Facts found by a master supported his conclusion that persons to whom a woman of advanced age and feeble health conveyed real estate and personal property failed to carry out an agreement with her to "do all in their power to make the home pleasant and happy and give . . . [her] good care and company during the remaining years of her life."
In enforcing specific performance of an agreement to convey real estate and household furniture and furnishings to one who died intestate after it was made, the real estate should be ordered conveyed to his heir and the personal property to the administrator of his estate.
BILL IN EQUITY, filed in the Superior Court on January 22, 1948.
The suit was heard on a master's report by Beaudreau, J.
M. J. Levy, for the defendants.
F. P. Garland, for the plaintiff.
LUMMUS, J. This is a suit in equity, originally brought by Cora J. Jones, hereinafter called the plaintiff, for specific performance of a written agreement to reconvey to the plaintiff real estate and household furniture and furnishings. The facts were found by a master whose report was confirmed, subject to the appeal of the defendants. The defendants also appealed from the final decree.
The plaintiff was eighty-seven years old and in feeble health when she conveyed to the defendants her two apartment houses in Greenfield with the household furniture and furnishings, upon the written agreement of the defendants, dated July 29, 1947, to support and care for the plaintiff. One provision of the agreement was that "The Watermans
will do all in their power to make the home pleasant and happy and give Mrs. Jones good care and company during the remaining years of her life." Another provision was the following: "In the event that the Watermans should fail or for any reason be unable to carry out the obligations undertaken by them in this agreement, they will convey back to Mrs. Jones the real estate and personal property which under the terms hereof are to be conveyed and transferred to them," with a provision for compensation to them if their failure was "through no fault of their own."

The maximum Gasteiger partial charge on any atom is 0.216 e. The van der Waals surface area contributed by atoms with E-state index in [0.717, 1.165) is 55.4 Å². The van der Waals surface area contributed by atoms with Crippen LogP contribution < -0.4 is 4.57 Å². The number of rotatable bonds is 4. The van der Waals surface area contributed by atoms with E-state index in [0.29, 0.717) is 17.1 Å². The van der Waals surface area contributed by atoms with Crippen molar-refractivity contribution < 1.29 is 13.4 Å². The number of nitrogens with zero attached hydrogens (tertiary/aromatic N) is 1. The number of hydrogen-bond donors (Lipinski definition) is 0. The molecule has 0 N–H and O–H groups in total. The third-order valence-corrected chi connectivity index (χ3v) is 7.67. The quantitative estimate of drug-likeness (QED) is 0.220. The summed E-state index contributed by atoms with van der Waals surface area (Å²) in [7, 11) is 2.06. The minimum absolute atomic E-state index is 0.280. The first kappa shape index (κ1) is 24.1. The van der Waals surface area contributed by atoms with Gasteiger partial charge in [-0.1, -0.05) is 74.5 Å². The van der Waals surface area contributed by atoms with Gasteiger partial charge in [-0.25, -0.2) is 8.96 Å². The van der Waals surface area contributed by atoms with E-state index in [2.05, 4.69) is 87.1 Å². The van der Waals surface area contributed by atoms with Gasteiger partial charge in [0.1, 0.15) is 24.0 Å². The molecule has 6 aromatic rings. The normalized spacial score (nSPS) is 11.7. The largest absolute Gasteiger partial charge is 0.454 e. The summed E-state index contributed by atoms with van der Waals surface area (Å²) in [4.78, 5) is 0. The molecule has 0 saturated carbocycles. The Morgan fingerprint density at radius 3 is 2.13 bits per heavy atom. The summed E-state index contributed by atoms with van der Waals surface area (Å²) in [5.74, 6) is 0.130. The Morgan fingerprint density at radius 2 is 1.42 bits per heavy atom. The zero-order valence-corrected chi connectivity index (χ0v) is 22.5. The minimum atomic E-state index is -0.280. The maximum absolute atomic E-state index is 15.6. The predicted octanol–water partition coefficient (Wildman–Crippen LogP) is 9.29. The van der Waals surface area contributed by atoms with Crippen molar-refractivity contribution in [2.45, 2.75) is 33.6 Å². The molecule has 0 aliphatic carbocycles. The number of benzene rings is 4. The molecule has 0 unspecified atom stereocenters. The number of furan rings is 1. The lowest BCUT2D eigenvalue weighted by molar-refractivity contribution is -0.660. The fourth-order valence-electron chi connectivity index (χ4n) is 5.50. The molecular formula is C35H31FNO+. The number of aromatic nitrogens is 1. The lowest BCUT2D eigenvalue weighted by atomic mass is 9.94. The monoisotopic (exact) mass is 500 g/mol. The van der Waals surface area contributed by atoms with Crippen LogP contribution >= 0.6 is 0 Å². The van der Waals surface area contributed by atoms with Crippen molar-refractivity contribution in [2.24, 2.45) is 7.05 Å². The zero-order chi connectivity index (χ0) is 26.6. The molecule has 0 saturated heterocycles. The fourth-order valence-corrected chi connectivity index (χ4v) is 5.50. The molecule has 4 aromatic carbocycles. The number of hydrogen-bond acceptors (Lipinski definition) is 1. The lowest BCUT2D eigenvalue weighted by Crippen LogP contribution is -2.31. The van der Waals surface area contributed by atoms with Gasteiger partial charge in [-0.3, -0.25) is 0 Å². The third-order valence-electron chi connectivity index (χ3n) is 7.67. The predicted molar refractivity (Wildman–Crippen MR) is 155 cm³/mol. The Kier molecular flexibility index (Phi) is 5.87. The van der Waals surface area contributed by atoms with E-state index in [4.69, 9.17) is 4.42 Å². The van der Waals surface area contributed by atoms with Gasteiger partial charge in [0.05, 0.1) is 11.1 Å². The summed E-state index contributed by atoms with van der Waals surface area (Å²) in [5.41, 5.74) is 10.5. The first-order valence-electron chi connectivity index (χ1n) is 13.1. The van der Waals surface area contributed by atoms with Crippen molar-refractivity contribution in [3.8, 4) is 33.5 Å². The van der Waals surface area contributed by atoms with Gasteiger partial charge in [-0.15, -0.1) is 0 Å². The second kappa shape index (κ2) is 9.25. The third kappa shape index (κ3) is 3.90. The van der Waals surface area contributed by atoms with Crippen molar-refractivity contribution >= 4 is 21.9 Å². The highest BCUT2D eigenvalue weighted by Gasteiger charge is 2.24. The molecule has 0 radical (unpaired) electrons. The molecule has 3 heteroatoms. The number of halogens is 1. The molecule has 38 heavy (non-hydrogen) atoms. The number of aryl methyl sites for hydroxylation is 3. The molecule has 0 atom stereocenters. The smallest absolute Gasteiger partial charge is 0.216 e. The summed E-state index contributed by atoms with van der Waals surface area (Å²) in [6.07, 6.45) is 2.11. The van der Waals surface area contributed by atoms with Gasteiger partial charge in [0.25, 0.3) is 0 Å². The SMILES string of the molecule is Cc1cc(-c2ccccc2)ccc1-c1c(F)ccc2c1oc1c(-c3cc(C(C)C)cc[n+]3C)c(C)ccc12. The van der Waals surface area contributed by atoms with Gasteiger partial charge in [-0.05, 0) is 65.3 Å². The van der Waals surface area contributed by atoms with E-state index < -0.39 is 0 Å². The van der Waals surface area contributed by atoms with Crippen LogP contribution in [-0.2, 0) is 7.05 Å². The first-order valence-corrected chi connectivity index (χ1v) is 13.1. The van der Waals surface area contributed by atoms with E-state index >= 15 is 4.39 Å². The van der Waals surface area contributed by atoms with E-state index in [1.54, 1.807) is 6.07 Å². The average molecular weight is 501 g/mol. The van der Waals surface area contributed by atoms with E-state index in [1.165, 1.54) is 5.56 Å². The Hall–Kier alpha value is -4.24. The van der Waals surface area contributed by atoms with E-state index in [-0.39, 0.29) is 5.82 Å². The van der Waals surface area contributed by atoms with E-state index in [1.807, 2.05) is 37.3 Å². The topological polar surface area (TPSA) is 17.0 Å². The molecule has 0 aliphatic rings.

The master found that the defendants failed to carry out the provisions of the agreement that they "will do all in their power to make the home pleasant and happy and give Mrs. Jones good care and company during the remaining years of her life." That was an onerous undertaking with respect to a woman of advanced age and feeble health. The subsidiary facts which the master believes to support his conclusion consist mainly of incidents which might have been thought trivial had the plaintiff been of sound health and no more than middle age. Those incidents, however, caused disturbance and unhappiness to the plaintiff. The defendants "made no serious effort to provide" the plaintiff with the special diet that she required. They failed to give the plaintiff "good care and company," but left her "alone most of the time." Even if the subsidiary facts be taken to be the whole basis for the conclusion of the master (Robinson v. Pero, 272 Mass. 482 , 484; compare Gadreault v. Hillman, 317 Mass. 656 , 660), we think them sufficient to support the conclusion.
The final decree was entered on May 28, 1948. It commanded the defendants specifically to perform their written agreement of July 29, 1947, by executing, acknowledging and delivering to the plaintiff a conveyance of the real estate conveyed by her to the defendants, and by executing and delivering to her a conveyance of the personal property conveyed by her to the defendants, with costs.
Cora J. Jones, the plaintiff, died on August 6, 1948, after the appeal to this court had been taken. Etta M. Chute,
her daughter and only heir at law and next of kin, was appointed administratrix of her estate on September 7, 1948. On motion filed in this court Etta M. Chute, administratrix of the estate of Cora J. Jones, was substituted for Cora J. Jones as plaintiff. That qualified her to receive a reconveyance of the personal property. But the reconveyance of the real estate must be made to Etta M. Chute individually, as heir at law of Cora J. Jones.
The interlocutory decree confirming the master's report is affirmed. If a motion is made within two months after the date of the rescript to join Etta M. Chute individually as a plaintiff, that motion shall be allowed as of course, and the final decree shall be modified by requiring a conveyance of the real estate therein referred to to be executed, acknowledged and delivered to Etta M. Chute, and by requiring a conveyance of the personal property therein referred to to be executed and delivered to Etta M. Chute as administratrix of the estate of Cora J. Jones. As so modified the final decree is affirmed with costs.